This Thanksgiving, you might be thinking about
giving your horse a special treat before enjoying your own holiday feast. You
could go the traditional route with carrots, apples or peppermints, but if you
really want to give your horse something special, go with…fenugreek?
Equine Behavior Centre in Great Britain conducted a study to determine horse
flavor preferences. They started with 15 different flavors, but eliminated Echinacea,
coriander and nutmeg when some of the eight horses in the study refused to eat
food flavored with those spices.
Another four flavors were eliminated because, while
the horses did eat them, they were not eaten as quickly as the remaining eight
flavors. The flavors that received this lukewarm reaction from the horses were
ginger, garlic, turmeric and—most surprisingly—the beloved apple.
In the second part of the study, the remaining
eight flavors were offered in pairs to determine which flavors horses preferred
over the others. This was done until each horse had been offered every possible
pairing of flavors. The final results, in order of preference were:
In the third phase of the study, researchers added
fenugreek and banana to unflavored mineral pellets, which on their own, horses
found unpalatable. It took the horses an average of 195 seconds to eat the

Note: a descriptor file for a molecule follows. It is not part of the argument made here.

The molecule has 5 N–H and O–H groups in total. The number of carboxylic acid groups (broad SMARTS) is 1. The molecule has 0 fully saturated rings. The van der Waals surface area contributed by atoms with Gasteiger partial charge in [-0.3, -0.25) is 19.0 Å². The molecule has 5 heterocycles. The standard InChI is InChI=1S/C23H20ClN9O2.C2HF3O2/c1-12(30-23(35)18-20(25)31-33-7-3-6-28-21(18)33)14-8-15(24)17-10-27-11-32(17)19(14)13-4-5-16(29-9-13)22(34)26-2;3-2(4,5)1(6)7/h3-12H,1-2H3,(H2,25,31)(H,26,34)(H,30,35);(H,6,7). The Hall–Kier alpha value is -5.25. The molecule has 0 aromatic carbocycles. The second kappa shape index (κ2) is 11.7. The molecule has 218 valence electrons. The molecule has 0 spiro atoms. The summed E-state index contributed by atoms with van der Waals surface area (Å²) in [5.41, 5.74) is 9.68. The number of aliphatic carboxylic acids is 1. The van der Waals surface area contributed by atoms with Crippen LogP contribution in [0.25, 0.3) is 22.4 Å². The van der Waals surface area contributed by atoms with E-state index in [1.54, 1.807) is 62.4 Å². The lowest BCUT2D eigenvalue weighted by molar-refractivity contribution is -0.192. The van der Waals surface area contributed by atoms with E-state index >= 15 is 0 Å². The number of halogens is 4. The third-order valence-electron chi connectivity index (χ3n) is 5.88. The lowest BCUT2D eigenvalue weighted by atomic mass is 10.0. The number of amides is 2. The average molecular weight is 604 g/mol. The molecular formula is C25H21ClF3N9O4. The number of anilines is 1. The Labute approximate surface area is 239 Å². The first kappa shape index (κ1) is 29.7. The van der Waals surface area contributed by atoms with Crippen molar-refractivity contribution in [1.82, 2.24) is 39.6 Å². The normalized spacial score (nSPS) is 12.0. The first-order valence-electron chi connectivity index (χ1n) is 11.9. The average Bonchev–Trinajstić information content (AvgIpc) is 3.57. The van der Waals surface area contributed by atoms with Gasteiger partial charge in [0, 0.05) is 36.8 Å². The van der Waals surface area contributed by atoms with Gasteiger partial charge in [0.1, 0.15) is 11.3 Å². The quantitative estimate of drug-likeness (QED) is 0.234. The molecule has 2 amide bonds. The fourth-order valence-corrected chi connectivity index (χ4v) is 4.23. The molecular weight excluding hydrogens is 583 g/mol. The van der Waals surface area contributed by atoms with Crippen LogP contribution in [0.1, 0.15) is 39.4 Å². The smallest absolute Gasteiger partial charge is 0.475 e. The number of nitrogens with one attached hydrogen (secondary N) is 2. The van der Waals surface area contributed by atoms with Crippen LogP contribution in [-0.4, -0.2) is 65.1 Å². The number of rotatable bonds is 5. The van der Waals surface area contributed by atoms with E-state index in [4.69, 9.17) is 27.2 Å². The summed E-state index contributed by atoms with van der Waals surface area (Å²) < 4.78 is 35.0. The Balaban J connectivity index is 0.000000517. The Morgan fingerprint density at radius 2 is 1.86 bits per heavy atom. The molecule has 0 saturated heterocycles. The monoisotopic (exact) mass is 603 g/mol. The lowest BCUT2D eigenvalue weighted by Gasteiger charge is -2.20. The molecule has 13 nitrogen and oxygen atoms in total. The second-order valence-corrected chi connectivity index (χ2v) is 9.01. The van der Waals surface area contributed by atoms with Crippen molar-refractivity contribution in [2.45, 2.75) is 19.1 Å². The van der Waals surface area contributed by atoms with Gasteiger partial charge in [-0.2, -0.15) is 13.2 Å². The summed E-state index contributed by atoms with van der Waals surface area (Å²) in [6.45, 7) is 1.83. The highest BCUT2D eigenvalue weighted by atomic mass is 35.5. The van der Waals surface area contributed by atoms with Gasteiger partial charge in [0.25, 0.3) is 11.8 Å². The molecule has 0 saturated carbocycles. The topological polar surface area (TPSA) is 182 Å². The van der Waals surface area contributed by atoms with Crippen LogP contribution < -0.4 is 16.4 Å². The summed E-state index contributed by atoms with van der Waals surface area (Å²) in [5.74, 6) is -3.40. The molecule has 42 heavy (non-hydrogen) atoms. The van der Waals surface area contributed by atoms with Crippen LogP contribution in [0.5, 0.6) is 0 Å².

pellets, and in some cases, they did not finish them. The banana and fenugreek
flavored pellets were consumed in an average of 52 and 66 seconds,
Wondering where you can get some fenugreek for your
horse? You may be able to find it at specialty food stores. It’s a spice often used
in curries and other dishes from Indian and North African cuisine. The flavor
is described as bitter, but with a smoky, sugary flavor that has caused it to
be used as a base for imitation maple flavoring.
So if you’re looking for a way to include your
horse in the Thanksgiving and holiday-season festivities this year, think
outside the apple and try one of these flavors.
*Because of the high potassium content, bananas should not be fed to horses that have or may have HYPP.
**While horses may enjoy artificial cherry flavor, actual cherries are toxic to horses. Click here to learn more about horse poison prevention.
Source: Goodwin, D., Selection and acceptance of flavours in concentrate diets for stabled horses Applied Animal Behaviour Science, Volume 95, Issue 3 , Pages 223-232, December 2005